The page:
Watch your back, Barack: John McCain is "handy with the rhetorical shiv" in debates and will "distort" your views. That's the warning reporter Katharine Seelye gave in Tuesday's profile of McCainleading up toFriday night's first presidential debate, "A Scrappy Fighter, With a Debating Style Honed in and Out of Politics."
Senator John McCain, the Republican presidential nominee, heads into the first debate on Friday with a track record as a scrappy combatant and the instincts of a fighter pilot, prepared to take out his opponent and willing to take risks to do so.
He has used fairly consistent techniques during his roughly 30 debates on the national stage: he is an aggressive competitor who scolds his opponents, grins when he scores and is handy with the rhetorical shiv. Just ask Mitt Romney, whom Mr. McCain filleted on several occasions in debates during the primaries, perhaps most infuriatingly for Mr. Romney when Mr. McCain misleadingly asserted that Mr. Romney favored a timetable for withdrawal from Iraq.
A review of several of Mr. McCain's debates shows that he is most comfortable and authentic when the subject is foreign policy. And in a stroke of good fortune, foreign policy is the topic for Friday, the first of three 90-minute debates with Senator Barack Obama, the Democratic nominee.
Voters give higher marks to Mr. McCain as a potential commander in chief, and Mr. Obama should expect Mr. McCain to question his credentials for the job at every turn - and to distort his views, as Mr. Romney insisted he did.
While Seelye saw McCain as eager to stick in the rhetorical knife, Obama's problem is he's just too intellectual, according to John Broder's matching piece, "Obama Carries Uneven Record as Debater to First Contest With McCain."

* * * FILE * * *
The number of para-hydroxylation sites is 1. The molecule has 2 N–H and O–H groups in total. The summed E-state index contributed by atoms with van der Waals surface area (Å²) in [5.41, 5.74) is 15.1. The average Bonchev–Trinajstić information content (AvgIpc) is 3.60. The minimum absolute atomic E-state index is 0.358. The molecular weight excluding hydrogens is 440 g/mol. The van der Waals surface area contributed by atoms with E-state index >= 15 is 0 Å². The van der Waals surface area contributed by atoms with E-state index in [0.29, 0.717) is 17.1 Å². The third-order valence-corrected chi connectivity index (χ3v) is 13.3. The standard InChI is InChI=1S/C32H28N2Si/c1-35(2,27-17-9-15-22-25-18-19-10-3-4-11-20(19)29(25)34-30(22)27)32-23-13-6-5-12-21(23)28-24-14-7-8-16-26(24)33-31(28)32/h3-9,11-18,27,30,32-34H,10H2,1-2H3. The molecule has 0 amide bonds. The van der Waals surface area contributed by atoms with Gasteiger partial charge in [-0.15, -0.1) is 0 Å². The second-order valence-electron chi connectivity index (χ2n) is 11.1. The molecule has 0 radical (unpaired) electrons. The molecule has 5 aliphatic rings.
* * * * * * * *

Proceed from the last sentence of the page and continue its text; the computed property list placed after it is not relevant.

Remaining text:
Senator Barack Obama has shown himself at times to be a great orator. His debating skills, however, have been uneven.
Some of his chief strengths - his facility with words, his wry detachment, his reasoning skills, his youthful cool - have not always served him well and may pose significant vulnerabilities in the series of presidential debates that begins Friday, according to political analysts and a review of his earlier debate performances.
Mr. Obama has a tendency to overintellectualize and to lecture, befitting his training as a lawyer and law professor. He exudes disdain for the quips and sound bites that some deride as trivializing political debates but that have become a central part of scoring them. He tends to the earnest and humorless when audiences seem to crave passion and personality. He frequently rises above the mire of political combat when the battle calls for engagement.